In the 1988/89 English First Division, Arsenal’s ninth League success in 104 years of top flight football happened to deny Liverpool of their thirteenth success since 1964. The arrival of Bill Shankly at the tail end of 1959, followed by Messrs Paisley, Fagan and Dalglish had transformed Liverpool from a relatively successful English club – they had won five First Division titles – to a behemoth of domestic and European football.
Although Kenny Dalglish’s Liverpool side managed to transcend the anguish of Michael Thomas’ last minute winner for Arsenal the previous May and capture the First Division title for the 18th time in 1990, they have never since been the beast they once were. Their tyrannical dominance on the English game served its term, but, their demise from the peak of the domestic game is now to enter its twenty-fourth season – just two seasons shy of equaling the amount of time in which the club induced most of its terror.
While their dominance transpired in years long before I was born, their status as also-rans and more often than not as sheer after-thoughts when it comes to contesting the Premier League has become an assured frame of mind. This is not sustained with any intentional disrespect to Liverpool and their vocalised past, more so it is just what we of the post-Liverpool years have come to expect. For those of us who have been fortunate enough to live through Ireland’s answer to such unprecedented domestic dominance – the era of Kilkenny’s hurlers – we may now come to realise how quickly such dominance can diminish in the mind of those who never witnessed it firsthand. Will Hurling enthusiasts and Kilkenny locals ultimately find themselves harking back to a time that remains vivid in their memory but a mere gathering of statistics, lists and YouTube clips for those who wish to embrace Hurling’s future? As Kilkenny face their watershed moment having exited the Championship earlier than the semi final for the first time since 1996, will they enter the dark ages of a Hurling wasteland or, reassert their vice grip on a Liam McCarthy that a Brian Cody led Kilkenny have come to know so very well?
It is not wholly fair to measure up Kilkenny’s upcoming challenges with those that Liverpool faced. A season that runs from August until the following May such as the Premier League does, with minimal breaks in-between poses a far greater physical and mental challenge than a Championship which can occasionally run from the middle of June until the beginning of September, with the potential of as little as four games in that spell. Naturally, Gaelic hurlers and footballers are not professional athletes and their challenges are relative to their year round commitments. However, I suspect it would not offend many right thinking hurling enthusiasts that the difficulty presented in winning a Premier League title is not completely equal to the possibility of Kilkenny winning another scattering of All-Irelands with what may not be players equal to the standards possessed during their dominant years. The real problem that Kilkenny are presented with is not whether they will win an All-Ireland in the years ahead, but, whether they can do it in the monumental fashion that the Kilkenny of Cody has allowed us to expect as usual.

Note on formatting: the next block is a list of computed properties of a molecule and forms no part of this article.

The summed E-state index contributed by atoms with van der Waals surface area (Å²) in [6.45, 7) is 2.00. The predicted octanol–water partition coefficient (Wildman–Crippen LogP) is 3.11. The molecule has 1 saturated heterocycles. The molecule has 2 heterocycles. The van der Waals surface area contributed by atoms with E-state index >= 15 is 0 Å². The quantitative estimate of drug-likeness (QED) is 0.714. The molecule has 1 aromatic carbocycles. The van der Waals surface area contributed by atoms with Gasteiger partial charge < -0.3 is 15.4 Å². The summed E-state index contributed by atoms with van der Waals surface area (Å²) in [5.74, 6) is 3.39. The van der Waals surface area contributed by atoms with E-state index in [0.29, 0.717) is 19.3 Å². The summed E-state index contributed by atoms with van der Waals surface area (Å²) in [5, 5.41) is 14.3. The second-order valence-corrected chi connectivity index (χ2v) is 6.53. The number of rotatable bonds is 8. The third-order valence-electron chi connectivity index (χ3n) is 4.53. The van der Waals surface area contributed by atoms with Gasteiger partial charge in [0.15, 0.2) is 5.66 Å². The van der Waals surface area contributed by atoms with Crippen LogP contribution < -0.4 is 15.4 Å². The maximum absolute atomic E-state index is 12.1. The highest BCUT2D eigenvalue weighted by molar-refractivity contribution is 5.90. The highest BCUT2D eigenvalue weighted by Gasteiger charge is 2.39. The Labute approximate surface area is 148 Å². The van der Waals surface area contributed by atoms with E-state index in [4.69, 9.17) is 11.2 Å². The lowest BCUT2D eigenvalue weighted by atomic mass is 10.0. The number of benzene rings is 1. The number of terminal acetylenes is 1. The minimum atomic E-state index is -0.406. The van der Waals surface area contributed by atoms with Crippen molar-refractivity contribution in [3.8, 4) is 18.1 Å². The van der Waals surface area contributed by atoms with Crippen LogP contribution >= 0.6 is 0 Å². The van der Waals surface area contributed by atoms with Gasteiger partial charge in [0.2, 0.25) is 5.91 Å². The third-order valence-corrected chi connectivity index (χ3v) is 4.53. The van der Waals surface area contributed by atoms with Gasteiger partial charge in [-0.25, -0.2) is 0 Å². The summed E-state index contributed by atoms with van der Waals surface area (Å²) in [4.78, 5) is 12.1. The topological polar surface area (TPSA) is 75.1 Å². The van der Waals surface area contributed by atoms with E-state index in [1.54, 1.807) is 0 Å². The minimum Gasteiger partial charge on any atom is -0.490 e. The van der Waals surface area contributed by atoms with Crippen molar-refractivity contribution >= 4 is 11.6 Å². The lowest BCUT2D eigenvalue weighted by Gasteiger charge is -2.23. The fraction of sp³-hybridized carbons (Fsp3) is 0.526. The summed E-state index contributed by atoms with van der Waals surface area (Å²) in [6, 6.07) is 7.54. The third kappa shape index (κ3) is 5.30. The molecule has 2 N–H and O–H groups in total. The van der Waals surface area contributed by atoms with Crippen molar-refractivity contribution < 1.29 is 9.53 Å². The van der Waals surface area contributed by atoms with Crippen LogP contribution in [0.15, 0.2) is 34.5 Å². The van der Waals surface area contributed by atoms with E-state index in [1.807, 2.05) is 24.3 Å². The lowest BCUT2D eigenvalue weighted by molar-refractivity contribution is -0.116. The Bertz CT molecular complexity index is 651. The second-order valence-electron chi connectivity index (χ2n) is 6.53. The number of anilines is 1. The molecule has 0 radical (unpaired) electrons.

On the basis of this year’s on-pitch performance Kilkenny are floundering. The distinct lack of the Shefflin factor has not helped. Injury and age have left last year’s Hurler of the Year scoreless in 2013. Regardless of the undisputable talent Kilkenny have in reserve, the sight of a deteriorating leader must surely have stunted confidence. Likewise – although I am certain the manager would refute it – the absence of Cody throughout the pre-Championship months may have left a gaping hole in the security continuity normally assures. However, life tends not to accommodate hurling, and the unfortunate physical situation of Brian Cody and Henry Shefflin – albeit not exactly like for like – can only shoulder some of the blame. The players who represented Kilkenny over their six-match 2013 Championship were ultimately left lacking. They were sloppy with their shooting, clumsy when faced with the sliotar, be it coming high or low, and struggled greatly with generating any kind of cohesion between players that normally appear to have the sliotar on a string. While pundits deemed Cork to be the team to dethrone Kilkenny, the truth is that the damage was done long before last Sunday – particularly at their inability to beat Dublin after two attempts.
As to where Kilkenny go from here, one probably should not doubt Cody when he assured us that this Kilkenny panel have an abundant of great talent still available. Whether they have another Henry Shefflin though will have to be seen. It is possible for teams to be successful without an individual with the talent of Shefflin’s in their ranks, but they would not be successful as Kilkenny were. If we were to take this year’s Champions League winners Bayern Munich, and hold them up against the dominant force of recent Champions Leagues Barcelona, although the prize is the same, few could say that witnessing Bayern’s performance last May was anywhere near as enthralling as any of Barcelona’s noteworthy European nights – begrudgingly see the Wembley final of 2011. In Messi, Barcelona had their Shefflin. Bayern had no such one great player, but they are Champions just the same. Whether Kilkenny will ever measure up to the standard they set themselves in the decade just gone is largely down to that which is ultimately unpredictable. A county like Kilkenny where hurling is #1 means they will never be short of great hurlers. However, to ever realise the domination that they came to regard as usual performances Kilkenny will need to hope that they, before anyone else, can find Hurling’s next superstar, that, and perhaps a few more years of the dual Kings Cody and Shefflin.